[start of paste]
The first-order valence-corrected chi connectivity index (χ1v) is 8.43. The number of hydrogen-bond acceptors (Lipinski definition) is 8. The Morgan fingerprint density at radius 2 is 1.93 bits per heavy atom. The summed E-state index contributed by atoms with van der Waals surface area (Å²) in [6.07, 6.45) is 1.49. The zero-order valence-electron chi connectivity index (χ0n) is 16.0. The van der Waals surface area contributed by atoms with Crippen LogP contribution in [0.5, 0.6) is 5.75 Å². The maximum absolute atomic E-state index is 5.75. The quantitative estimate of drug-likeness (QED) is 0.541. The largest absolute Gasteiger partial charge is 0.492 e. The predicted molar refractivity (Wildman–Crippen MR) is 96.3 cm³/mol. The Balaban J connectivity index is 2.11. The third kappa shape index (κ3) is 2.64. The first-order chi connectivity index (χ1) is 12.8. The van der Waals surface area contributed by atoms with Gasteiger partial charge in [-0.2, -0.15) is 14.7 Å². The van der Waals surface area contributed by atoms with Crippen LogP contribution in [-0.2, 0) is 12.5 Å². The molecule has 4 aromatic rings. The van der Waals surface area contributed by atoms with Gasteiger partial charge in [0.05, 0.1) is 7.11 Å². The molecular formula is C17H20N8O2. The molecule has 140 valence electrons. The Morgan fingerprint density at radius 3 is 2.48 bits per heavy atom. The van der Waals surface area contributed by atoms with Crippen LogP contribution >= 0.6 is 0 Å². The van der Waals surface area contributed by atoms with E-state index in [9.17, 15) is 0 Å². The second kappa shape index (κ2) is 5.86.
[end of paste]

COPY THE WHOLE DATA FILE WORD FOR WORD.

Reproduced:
The first-order valence-corrected chi connectivity index (χ1v) is 8.43. The number of hydrogen-bond acceptors (Lipinski definition) is 8. The Morgan fingerprint density at radius 2 is 1.93 bits per heavy atom. The summed E-state index contributed by atoms with van der Waals surface area (Å²) in [6.07, 6.45) is 1.49. The zero-order valence-electron chi connectivity index (χ0n) is 16.0. The van der Waals surface area contributed by atoms with Crippen LogP contribution in [0.5, 0.6) is 5.75 Å². The maximum absolute atomic E-state index is 5.75. The quantitative estimate of drug-likeness (QED) is 0.541. The largest absolute Gasteiger partial charge is 0.492 e. The predicted molar refractivity (Wildman–Crippen MR) is 96.3 cm³/mol. The Balaban J connectivity index is 2.11. The third kappa shape index (κ3) is 2.64. The first-order chi connectivity index (χ1) is 12.8. The van der Waals surface area contributed by atoms with Gasteiger partial charge in [-0.2, -0.15) is 14.7 Å². The van der Waals surface area contributed by atoms with Crippen LogP contribution in [-0.2, 0) is 12.5 Å². The molecule has 4 aromatic rings. The van der Waals surface area contributed by atoms with Gasteiger partial charge in [0.05, 0.1) is 7.11 Å². The molecular formula is C17H20N8O2. The molecule has 140 valence electrons. The Morgan fingerprint density at radius 3 is 2.48 bits per heavy atom. The van der Waals surface area contributed by atoms with Crippen LogP contribution >= 0.6 is 0 Å². The van der Waals surface area contributed by atoms with E-state index in [9.17, 15) is 0 Å². The second kappa shape index (κ2) is 5.86.